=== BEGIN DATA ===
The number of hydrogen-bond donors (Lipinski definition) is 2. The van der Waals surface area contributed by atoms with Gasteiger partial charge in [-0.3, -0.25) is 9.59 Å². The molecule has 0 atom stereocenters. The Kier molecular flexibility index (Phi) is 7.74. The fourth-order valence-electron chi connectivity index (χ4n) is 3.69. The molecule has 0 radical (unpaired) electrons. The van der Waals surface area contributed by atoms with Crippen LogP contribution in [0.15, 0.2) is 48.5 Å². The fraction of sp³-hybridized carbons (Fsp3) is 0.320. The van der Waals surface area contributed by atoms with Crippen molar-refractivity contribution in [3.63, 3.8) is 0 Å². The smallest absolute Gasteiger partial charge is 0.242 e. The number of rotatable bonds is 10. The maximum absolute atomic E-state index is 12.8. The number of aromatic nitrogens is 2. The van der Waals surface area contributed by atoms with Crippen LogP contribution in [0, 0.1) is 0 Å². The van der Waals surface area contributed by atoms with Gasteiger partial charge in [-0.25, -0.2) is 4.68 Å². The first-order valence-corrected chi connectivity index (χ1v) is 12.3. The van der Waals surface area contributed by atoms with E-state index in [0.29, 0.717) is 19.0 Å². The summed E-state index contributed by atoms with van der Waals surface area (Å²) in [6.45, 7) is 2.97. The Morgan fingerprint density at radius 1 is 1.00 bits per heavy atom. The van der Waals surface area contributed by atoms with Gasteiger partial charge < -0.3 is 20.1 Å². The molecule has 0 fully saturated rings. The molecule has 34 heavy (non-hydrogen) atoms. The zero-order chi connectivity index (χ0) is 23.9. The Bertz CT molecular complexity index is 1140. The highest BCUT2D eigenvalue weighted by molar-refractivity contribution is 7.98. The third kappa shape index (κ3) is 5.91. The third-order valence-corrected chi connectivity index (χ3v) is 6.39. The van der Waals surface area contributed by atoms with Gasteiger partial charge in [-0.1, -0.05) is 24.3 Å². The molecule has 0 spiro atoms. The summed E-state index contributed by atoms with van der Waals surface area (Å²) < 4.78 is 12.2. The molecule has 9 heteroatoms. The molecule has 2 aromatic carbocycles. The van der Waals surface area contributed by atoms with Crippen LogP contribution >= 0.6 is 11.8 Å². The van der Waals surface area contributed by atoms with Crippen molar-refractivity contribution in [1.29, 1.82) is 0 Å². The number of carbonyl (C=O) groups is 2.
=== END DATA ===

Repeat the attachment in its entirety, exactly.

The number of hydrogen-bond donors (Lipinski definition) is 2. The van der Waals surface area contributed by atoms with Gasteiger partial charge in [-0.3, -0.25) is 9.59 Å². The molecule has 0 atom stereocenters. The Kier molecular flexibility index (Phi) is 7.74. The fourth-order valence-electron chi connectivity index (χ4n) is 3.69. The molecule has 0 radical (unpaired) electrons. The van der Waals surface area contributed by atoms with Crippen LogP contribution in [0.15, 0.2) is 48.5 Å². The fraction of sp³-hybridized carbons (Fsp3) is 0.320. The van der Waals surface area contributed by atoms with Crippen molar-refractivity contribution in [3.63, 3.8) is 0 Å². The smallest absolute Gasteiger partial charge is 0.242 e. The number of rotatable bonds is 10. The maximum absolute atomic E-state index is 12.8. The number of aromatic nitrogens is 2. The van der Waals surface area contributed by atoms with Crippen LogP contribution in [0, 0.1) is 0 Å². The van der Waals surface area contributed by atoms with Gasteiger partial charge in [-0.25, -0.2) is 4.68 Å². The first-order valence-corrected chi connectivity index (χ1v) is 12.3. The van der Waals surface area contributed by atoms with E-state index in [0.29, 0.717) is 19.0 Å². The summed E-state index contributed by atoms with van der Waals surface area (Å²) in [6.45, 7) is 2.97. The Morgan fingerprint density at radius 1 is 1.00 bits per heavy atom. The van der Waals surface area contributed by atoms with Gasteiger partial charge < -0.3 is 20.1 Å². The molecule has 0 fully saturated rings. The molecule has 34 heavy (non-hydrogen) atoms. The zero-order chi connectivity index (χ0) is 23.9. The Bertz CT molecular complexity index is 1140. The highest BCUT2D eigenvalue weighted by molar-refractivity contribution is 7.98. The third kappa shape index (κ3) is 5.91. The third-order valence-corrected chi connectivity index (χ3v) is 6.39. The van der Waals surface area contributed by atoms with Gasteiger partial charge in [-0.1, -0.05) is 24.3 Å². The molecule has 0 spiro atoms. The summed E-state index contributed by atoms with van der Waals surface area (Å²) < 4.78 is 12.2. The molecule has 9 heteroatoms. The molecule has 2 aromatic carbocycles. The van der Waals surface area contributed by atoms with Crippen LogP contribution >= 0.6 is 11.8 Å². The van der Waals surface area contributed by atoms with Crippen molar-refractivity contribution in [1.29, 1.82) is 0 Å². The number of carbonyl (C=O) groups is 2.